I sometimes think I might have been in darkness and despair until now had it not been for the goodness of God in sending a snowstorm, one Sunday morning, while I was going to a certain place of worship. When I could go no further, I turned down a side street, and came to a little Primitive Methodist chapel. In that chapel there may have been a dozen or fifteen people. . . . The minister did not come that morning; he was snowed up, I suppose. At last, a very thin-looking man, a shoemaker, or tailor, or something of that sort, went up into the pulpit to preach. . . . He was obliged to stick to his text, for the simple reason that he had little else to say. The text was “Look unto me, and be ye saved, all the ends of the earth [Isaiah 45:22].”

He did not even pronounce the words rightly, but that did not matter. There was, I thought, a glimpse of hope for me in that text. The preacher began thus: “My dear friends, this is a very simple text indeed. It says, ‘Look.’ Now lookin’ don’t take a deal of pain. It ain’t liftin’ your foot or your finger; it is just, ‘Look.’ Well, a man needn’t go to college to learn to look. You may be the biggest fool, and yet you can look. A man needn’t be worth a thousand a year to be able to look. Anyone can look; even a child can look.

“But then the text says, ‘Look unto Me’. . . . Many of ye are lookin’ to yourselves, but it’s no use lookin’ there. Ye will never find any comfort in yourselves. Some look to God the father. No, look to him by-and-by. Jesus Christ says, ‘Look unto Me.’ Some of ye say, ‘We must wait for the Spirit’s workin’.’ You have no business with that just now. Look to Christ. The text says, ‘Look unto Me.’”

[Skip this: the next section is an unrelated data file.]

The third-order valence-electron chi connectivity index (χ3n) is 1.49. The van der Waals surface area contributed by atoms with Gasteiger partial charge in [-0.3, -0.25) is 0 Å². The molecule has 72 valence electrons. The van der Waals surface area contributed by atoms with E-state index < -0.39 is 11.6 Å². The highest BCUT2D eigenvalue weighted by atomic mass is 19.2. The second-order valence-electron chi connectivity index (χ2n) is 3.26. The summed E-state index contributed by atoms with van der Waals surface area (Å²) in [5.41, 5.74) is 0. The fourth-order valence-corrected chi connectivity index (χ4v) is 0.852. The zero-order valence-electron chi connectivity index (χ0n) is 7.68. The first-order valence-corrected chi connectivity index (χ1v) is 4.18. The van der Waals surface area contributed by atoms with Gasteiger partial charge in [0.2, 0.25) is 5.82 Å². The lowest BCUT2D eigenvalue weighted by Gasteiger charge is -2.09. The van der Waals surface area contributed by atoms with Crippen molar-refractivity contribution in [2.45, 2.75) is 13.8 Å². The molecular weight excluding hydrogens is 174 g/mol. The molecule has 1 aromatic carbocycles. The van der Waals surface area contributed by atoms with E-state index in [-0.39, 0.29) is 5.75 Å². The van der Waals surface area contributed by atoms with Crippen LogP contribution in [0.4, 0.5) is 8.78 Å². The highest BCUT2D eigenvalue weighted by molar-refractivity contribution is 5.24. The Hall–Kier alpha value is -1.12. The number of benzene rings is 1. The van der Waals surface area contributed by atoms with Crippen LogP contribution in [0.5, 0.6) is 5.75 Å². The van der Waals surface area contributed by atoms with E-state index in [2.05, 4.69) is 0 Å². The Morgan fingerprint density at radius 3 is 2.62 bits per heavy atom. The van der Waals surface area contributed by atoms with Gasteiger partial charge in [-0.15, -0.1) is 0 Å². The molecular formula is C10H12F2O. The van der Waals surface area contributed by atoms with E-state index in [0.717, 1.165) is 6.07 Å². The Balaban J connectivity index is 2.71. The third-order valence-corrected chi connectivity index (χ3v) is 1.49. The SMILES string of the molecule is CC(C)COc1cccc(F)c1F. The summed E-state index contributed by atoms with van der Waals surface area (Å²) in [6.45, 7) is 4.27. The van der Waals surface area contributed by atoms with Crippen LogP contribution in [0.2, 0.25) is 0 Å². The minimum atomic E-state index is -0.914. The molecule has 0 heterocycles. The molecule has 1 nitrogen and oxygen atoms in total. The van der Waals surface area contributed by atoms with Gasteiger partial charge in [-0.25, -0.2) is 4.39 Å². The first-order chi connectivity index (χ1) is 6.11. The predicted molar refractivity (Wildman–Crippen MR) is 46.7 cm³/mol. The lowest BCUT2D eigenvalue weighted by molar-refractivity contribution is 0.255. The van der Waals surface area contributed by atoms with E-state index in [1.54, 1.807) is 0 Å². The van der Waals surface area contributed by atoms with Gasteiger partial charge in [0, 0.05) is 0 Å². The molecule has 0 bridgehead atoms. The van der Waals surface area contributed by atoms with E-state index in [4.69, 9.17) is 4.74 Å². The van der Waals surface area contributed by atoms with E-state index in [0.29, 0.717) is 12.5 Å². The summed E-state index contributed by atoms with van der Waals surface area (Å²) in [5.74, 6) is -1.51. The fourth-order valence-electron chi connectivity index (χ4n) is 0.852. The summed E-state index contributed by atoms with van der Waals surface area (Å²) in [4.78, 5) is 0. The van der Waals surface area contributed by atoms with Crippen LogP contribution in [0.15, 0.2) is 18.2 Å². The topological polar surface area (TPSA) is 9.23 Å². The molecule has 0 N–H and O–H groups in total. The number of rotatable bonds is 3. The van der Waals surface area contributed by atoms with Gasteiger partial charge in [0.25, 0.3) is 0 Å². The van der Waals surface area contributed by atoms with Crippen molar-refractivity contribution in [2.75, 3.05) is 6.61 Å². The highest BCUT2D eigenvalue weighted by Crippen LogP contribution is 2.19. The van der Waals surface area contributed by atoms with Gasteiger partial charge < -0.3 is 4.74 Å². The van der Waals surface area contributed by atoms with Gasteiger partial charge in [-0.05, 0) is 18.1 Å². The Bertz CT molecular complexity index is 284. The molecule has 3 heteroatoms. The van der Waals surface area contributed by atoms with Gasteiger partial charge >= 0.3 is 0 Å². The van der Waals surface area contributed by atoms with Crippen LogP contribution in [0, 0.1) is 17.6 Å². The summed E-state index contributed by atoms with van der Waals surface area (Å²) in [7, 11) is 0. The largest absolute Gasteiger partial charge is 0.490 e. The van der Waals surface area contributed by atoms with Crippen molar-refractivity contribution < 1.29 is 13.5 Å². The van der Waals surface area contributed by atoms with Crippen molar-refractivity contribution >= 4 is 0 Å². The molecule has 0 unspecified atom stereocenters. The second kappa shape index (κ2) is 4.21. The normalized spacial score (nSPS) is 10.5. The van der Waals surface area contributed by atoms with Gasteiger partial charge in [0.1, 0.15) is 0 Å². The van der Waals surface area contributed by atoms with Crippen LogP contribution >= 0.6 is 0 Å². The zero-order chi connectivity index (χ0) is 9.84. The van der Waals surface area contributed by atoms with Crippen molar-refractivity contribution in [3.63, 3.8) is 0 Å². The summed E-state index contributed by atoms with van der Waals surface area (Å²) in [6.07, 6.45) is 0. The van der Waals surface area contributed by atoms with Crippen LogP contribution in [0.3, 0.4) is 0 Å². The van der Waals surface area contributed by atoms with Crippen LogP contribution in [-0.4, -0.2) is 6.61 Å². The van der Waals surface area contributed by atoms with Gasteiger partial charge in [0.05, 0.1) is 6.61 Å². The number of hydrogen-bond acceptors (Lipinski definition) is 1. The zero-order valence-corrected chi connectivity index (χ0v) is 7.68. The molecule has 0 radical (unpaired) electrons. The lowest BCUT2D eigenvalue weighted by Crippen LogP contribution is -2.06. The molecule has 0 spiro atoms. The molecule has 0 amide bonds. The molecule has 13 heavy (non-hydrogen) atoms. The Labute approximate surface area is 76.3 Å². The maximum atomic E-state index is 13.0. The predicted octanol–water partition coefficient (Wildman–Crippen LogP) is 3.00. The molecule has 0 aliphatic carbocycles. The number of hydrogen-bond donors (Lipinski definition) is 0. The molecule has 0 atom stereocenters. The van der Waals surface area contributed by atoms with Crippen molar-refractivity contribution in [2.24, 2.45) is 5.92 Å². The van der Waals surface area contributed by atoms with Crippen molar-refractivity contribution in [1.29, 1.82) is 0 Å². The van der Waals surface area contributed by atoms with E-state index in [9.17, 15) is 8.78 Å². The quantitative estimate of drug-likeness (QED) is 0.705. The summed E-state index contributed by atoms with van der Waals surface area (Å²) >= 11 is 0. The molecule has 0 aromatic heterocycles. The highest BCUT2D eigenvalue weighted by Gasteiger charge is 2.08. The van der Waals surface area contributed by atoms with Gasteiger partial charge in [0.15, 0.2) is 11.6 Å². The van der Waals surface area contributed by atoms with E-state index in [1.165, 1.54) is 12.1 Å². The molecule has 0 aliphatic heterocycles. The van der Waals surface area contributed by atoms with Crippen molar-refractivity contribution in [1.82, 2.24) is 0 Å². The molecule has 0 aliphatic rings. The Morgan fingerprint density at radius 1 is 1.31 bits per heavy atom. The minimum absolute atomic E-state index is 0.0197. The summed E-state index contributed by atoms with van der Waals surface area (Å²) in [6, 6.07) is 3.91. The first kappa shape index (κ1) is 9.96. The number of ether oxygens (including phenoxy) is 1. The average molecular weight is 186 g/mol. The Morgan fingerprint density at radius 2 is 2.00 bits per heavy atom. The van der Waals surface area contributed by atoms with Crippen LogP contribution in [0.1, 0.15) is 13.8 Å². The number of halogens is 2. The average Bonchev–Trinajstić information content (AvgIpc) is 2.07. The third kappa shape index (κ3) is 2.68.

Then the good man followed up his text in this way: “Look unto Me; I am sweatin’ and great drops of blood. Look unto Me; I am hangin’ on the cross. Look unto Me; I am dead and buried. Look unto Me; I rise again. Look unto Me; I ascend to heaven. Look unto Me; I am sittin’ at the Father’s right hand. O poor sinner, look unto Me! Look unto Me!”

When he had gone to about that length, and managed to spin out ten minutes or so he was at the end of his tether. Then he looked at me under the gallery, and I dare say, with so few present he knew me to be a stranger. Just fixing his eyes on me, as if he knew all my heart he said, “Young man, you look very miserable.” Well, I did, but I had not been accustomed to have remarks made from the pulpit on my personal appearance before. However, it was a good blow, struck right home. He continued, “and you always will be miserable—miserable in life, and miserable in death—if you don’t obey my text; but if you obey now, this moment, you will be saved.”

Then lifting up his hands, he shouted, as only a primitive Methodists could do, “Young man, look to Jesus Christ. Look! Look! Look! You have nothing to do but to look and live.” I saw at once the way of salvation. I know not what else he said—I did not take much notice of it—I was so possessed with that one thought. Like as when the brazen serpent was lifted up, the people only looked and were healed, so it was with me. I had been waiting to do fifty things, but when I heard that word, “Look!” What a charming word it seemed to me! Oh! I looked until I could have almost looked my eyes away.

There and then the cloud was gone, the darkness had rolled away, and that moment I saw the sun; and I could have risen that instant, and sung with the most enthusiastic of them, of the precious blood of Christ, and the simple faith which looks alone to him. . . . And now I can say—

E’er since by faith I saw the stream
Thy flowing wounds supply,
Redeeming love has been my theme,
And Shall be till I die.

– C. H. Spurgeon Autobiography, Volume 1, 87-88